A: Scylla serrata
A: Mud Crabs can can grow to more than 25 cm shell breadth (2 kg).
Males generally growing larger than females.
A: The colour of Mud Crabs varies, from dark olive-brown to greenish-blue and blue-black. Patterns of lighter coloured dots cover their walking legs.
A: Mud Crabs can be found along the entire Queensland coast in sheltered estuaries, tidal flats and rivers lined with mangroves. They also inhabit tropical to warm temperate waters from Exmouth Gulf in Western Australia to the Bega River in New South Wales.
As a marine and estuarine animal they're usually found in shallow water, but berried females occur well offshore. They favour a soft muddy bottom, often below tide level.
A: Officially, Mud Crabs are 'omnivorous' scavengers. But they're also cannibalistic, eating other crabs as well as barnacles, bivalves and dead fish.
A: There are a variety of crab traps, in different shapes and sizes, including round, square, pyramid, collapsible and net types.
Dillys and hooks have been banned for catching Mud Crabs.
Crab traps or pots are available from most fishing supplies outlets.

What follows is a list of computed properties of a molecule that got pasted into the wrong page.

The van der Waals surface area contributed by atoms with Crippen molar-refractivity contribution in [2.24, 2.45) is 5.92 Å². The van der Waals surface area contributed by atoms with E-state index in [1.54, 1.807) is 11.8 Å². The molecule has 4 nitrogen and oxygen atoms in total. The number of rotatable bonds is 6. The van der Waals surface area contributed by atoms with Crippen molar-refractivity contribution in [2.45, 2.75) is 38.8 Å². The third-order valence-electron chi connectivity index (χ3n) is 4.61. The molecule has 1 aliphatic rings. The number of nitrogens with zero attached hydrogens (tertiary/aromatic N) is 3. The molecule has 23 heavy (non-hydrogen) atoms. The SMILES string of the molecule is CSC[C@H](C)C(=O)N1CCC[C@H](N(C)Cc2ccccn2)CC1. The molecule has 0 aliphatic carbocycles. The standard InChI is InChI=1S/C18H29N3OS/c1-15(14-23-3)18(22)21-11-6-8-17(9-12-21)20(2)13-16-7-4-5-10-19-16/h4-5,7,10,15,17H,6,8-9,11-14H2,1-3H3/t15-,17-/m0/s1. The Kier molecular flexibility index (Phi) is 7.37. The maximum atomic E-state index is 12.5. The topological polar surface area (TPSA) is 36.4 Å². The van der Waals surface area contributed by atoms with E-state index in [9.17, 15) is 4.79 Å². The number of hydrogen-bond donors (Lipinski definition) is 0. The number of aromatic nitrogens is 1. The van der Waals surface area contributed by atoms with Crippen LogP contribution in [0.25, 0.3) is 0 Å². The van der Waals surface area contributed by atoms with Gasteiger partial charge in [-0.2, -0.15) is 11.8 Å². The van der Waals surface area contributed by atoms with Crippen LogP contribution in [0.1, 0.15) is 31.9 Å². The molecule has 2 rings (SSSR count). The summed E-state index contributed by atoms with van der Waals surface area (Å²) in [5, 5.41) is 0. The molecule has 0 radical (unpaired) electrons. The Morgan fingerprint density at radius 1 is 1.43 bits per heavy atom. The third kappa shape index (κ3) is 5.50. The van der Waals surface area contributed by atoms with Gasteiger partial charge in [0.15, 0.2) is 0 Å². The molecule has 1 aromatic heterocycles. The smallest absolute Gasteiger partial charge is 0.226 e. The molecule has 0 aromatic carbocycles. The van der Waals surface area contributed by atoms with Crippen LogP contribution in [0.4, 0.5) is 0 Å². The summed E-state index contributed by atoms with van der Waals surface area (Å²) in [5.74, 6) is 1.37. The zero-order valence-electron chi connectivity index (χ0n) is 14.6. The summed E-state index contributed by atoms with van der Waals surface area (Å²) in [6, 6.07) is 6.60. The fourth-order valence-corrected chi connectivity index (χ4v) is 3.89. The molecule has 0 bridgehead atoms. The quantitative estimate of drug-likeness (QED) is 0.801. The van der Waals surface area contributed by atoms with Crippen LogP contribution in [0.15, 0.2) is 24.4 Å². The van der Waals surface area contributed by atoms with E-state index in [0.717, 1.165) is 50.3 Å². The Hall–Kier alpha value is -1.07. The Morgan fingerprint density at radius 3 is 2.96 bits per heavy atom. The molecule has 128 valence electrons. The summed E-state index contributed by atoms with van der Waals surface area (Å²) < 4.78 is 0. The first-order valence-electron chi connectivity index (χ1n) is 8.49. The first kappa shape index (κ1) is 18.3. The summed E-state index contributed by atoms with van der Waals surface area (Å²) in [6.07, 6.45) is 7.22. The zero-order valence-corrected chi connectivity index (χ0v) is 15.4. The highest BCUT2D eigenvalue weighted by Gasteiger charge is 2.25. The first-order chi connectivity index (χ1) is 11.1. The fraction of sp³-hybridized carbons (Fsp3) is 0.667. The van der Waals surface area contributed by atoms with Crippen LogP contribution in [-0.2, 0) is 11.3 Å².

Almost every pot is now made of string mesh. Which crab pot you choose is up to you and your budget. The cheap rectangular pots are as good as any, but you must check and repair them constantly, as the old crab will either walk out, or chew his way out.
Commercial pots are made by "Crabmaster" , while "Bully" pots are made in Karumba by an ex-commercial fisherman. Both are excellent, as crabs don't get out of them and they come with a large bait-bag built into the floor of the pot.
A: Crabs like fresh bait, so some crabbers will change bait twice a day. Fresh fish or frames and heads are excellent, in particular whole mullet (score the flesh down the the bone). Chicken carcass or necks, and kangaroo meat and bones are also good but the secret is: it has to be FRESH.
A: Mud Crabs have very robust claws, used for crushing shells, so you don't want the crab to bite you.
Pick them up with your thumb and index finger.
Hold together the base of the back two swimmer legs and lift the crab up.
That way it can't bite you.
A: Where you put the pot is the most important part of the mud crab hunt. During heavy rain, or 'the wet' in the tropics, the rivers are high and fresh and crabs, like most other fish, can not survive in fresh-water, so they move out along the shallow coastal flats. That's where you put your pots at that time of the year.
But during the dry as the salt water intrudes way up the rivers and creeks you follow this salt water intrusion.
Also drop your pots in very small creeks and deep gutters as crabs use these as highways into the mangroves.
A: Queensland law states you are allowed four pots per person, and 10 male crabs PER PERSON IN POSSESSION. It is NOT 10 crabs per day. (it's illegal to take female crabs in Queensland). Minimum 'take' size on male mud crabs is 15cm. See here for measurement guide.
You must have your name and address on both the pot and float.